firm conviction that the trial court made a mistake.
standard for ineffective-assistance-of-counsel claims is the
two-prong analysis set forth in Strickland v.
Washington, 466 U.S. 668 (1984). Lee v. State,
2017 Ark. 337, 532 S.W.3d 43. The benchmark for judging a
claim of ineffective assistance of counsel must be
"whether counsel's conduct so undermined the proper
functioning of the adversarial process that the trial cannot
be relied on as having produced a just result."
Strickland, 466 U.S. at 686. To prevail on a claim
of ineffective assistance of counsel, the petitioner must
show that (1) counsel's performance was deficient and (2)
the deficient performance prejudiced his defense.
Lee, 2017 Ark. 337, 532 S.W.3d 43. Unless a
petitioner makes both showings, the allegations do not meet
the benchmark on review for granting relief on a claim of
ineffective assistance. Id.
claims of trial court error, incorrectly framed as
jurisdictional issues, were assertions that must be raised at
trial and on direct appeal. Ortega, 2017 Ark. 365,
533 S.W.3d 68. Such claims are not cognizable in Rule 37
proceedings because Rule 37 is not available as a direct
challenge to the admissibility of evidence or to raise
questions of trial error, even questions of constitutional
dimension. Lee, 2017 Ark. 337, 532 S.W.3d 43. For
this court to address such a question when it is raised for
the first time in Rule 37 proceedings, the appellant must
show a fundamental error sufficient to void the judgment.
Id. McClinton's allegations of error failed to
make this showing and also failed to demonstrate prejudice
that would support his claims of ineffective assistance of
counsel through a failure to raise the errors.
invalid arrest does not entitle a defendant to be discharged
from responsibility for the offense, and a flaw in the arrest
procedure does not vitiate an otherwise valid judgment or
constitute fundamental error sufficient to void a judgment.
Biggers v. State, 317 Ark. 414, 878 S.W.2d 717
(1994). The court's jurisdiction to try the accused does
not depend upon the validity of the arrest. Singleton v.
State, 256 Ark. 756, 510 S.W.2d 283 (1974). A defendant
who was fairly tried in a court of competent jurisdiction and
found guilty is not entitled to be set free on the basis of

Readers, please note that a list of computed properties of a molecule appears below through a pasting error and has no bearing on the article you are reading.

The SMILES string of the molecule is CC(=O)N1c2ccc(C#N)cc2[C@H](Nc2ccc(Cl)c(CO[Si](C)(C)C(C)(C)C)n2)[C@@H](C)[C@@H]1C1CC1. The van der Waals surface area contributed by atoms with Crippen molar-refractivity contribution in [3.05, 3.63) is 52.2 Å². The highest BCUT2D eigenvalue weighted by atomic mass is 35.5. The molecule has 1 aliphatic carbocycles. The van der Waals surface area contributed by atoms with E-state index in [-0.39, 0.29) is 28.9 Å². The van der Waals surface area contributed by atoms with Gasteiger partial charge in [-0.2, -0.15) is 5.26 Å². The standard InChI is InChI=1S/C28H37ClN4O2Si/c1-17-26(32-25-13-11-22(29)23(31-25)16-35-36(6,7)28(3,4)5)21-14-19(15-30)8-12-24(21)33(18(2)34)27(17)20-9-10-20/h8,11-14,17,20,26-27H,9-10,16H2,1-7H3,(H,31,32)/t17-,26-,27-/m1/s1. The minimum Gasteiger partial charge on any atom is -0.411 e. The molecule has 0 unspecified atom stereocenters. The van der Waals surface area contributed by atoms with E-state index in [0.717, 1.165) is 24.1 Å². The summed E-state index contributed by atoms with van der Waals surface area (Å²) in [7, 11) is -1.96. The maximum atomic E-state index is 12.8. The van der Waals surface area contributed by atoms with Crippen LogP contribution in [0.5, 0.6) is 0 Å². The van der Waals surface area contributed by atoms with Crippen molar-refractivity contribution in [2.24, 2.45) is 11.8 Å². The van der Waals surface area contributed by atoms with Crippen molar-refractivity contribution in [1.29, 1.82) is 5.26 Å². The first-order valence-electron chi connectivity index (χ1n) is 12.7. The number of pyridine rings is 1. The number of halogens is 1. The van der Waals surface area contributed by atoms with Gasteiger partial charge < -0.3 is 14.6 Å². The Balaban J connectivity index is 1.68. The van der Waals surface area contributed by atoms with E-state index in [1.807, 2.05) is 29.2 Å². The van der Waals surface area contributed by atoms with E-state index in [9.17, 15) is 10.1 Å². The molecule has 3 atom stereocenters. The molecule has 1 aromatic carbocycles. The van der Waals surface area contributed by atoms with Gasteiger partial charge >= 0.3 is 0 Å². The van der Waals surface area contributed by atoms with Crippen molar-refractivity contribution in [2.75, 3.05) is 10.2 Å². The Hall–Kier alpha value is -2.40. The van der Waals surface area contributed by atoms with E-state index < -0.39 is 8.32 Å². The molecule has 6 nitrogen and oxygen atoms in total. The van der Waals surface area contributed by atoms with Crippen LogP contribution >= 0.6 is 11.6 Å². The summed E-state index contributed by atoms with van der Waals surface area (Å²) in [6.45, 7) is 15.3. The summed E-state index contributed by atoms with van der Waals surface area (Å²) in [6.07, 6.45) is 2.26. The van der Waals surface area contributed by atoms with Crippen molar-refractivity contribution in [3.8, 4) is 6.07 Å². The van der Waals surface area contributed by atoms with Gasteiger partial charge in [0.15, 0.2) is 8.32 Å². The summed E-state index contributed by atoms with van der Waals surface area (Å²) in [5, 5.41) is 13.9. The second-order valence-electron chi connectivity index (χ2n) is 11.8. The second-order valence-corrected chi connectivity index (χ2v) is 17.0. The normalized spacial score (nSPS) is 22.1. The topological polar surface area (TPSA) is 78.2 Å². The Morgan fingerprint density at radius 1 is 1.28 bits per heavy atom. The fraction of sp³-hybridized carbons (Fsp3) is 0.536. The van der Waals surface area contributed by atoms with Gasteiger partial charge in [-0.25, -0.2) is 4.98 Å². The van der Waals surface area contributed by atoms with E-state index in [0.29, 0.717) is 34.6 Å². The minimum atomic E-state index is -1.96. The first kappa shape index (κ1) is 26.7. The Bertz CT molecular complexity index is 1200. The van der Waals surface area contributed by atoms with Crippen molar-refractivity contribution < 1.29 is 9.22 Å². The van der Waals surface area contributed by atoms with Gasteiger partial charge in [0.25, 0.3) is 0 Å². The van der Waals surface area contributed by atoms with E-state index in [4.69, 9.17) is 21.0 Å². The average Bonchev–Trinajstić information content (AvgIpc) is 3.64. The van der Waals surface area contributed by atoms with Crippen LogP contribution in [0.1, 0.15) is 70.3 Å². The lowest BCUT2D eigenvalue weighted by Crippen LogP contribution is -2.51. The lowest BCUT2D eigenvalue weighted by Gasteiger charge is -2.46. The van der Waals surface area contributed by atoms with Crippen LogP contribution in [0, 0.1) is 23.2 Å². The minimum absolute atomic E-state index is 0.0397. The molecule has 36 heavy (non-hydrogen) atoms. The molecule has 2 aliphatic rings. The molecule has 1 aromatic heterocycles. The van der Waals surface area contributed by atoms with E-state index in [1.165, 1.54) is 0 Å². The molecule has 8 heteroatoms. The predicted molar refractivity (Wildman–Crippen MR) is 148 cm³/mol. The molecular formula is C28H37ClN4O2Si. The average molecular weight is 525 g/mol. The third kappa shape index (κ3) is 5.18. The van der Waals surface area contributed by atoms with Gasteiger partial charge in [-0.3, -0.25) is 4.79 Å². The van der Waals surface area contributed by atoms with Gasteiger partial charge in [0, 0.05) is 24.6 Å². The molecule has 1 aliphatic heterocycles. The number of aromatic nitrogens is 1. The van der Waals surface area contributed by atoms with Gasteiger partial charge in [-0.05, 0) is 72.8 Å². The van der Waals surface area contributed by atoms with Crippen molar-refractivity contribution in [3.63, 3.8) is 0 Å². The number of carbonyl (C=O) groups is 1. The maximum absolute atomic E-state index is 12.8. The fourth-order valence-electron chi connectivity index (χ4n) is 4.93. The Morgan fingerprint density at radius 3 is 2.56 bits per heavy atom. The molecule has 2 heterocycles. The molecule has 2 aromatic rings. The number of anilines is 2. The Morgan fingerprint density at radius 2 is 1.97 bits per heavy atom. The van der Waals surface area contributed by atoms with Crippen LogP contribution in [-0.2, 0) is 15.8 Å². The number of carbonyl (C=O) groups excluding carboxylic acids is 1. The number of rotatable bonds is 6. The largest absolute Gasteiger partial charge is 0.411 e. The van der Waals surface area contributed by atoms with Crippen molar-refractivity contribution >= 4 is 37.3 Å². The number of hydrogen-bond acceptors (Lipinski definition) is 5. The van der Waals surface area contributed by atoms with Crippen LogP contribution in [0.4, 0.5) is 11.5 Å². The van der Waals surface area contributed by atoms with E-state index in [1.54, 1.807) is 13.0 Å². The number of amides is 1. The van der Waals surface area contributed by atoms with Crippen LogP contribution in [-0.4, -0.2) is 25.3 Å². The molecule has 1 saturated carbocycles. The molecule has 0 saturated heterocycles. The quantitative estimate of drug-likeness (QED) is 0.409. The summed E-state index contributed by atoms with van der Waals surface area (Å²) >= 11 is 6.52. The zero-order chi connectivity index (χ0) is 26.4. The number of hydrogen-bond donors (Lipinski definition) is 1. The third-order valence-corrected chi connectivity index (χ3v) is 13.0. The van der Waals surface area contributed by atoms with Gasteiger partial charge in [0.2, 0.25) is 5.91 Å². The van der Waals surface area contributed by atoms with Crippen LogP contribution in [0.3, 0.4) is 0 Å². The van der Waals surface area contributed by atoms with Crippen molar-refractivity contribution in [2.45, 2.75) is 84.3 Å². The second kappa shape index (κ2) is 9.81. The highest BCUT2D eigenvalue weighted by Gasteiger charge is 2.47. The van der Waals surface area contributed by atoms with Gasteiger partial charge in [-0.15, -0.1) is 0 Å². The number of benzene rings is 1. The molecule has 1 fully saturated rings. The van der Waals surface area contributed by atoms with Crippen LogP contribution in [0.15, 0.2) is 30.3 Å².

some flaw in the manner of his arrest, and because no
prejudice results from counsel's failure to raise such a
challenge, the trial court correctly found that
McClinton's counsel were not ineffective for failing to
raise the issue. Id.
allegations of other errors regarding his pretrial detention
are much the same. An allegation concerning the lack of a
prompt first appearance or proper arraignment is not one of
fundamental error and does not render the judgment void; and
because McClinton was tried by a jury on a plea of not
guilty, he can, once again, demonstrate no prejudice
resulting from such an error. See Scott v. State,
355 Ark. 485, 139 S.W.3d 511 (2003).
court has held many times that a defendant has no
constitutional right to be indicted by a grand jury and that
amendment 21 to the Arkansas Constitution, which permits
indictment by information, is constitutional. Bennett v.
State, 307 Ark. 400, 821 S.W.2d 13 (1991). Failure to
make a meritless objection is not ineffective assistance of
counsel. Turner v. State, 2016 Ark. 96, at 4, 486
S.W.3d 757, 760. McClinton's ineffective-assistance claim
on that issue likewise fails to demonstrate prejudice.
trial court therefore correctly determined that McClinton was
not entitled to relief on his allegations of trial error or
ineffective assistance regarding those claims. As for his
final claim of insufficient evidence, a direct challenge to
the sufficiency of the evidence is not cognizable in Rule 37
proceedings. Scott v. State, 2012 Ark. 199, 406
S.W.3d 1. The ...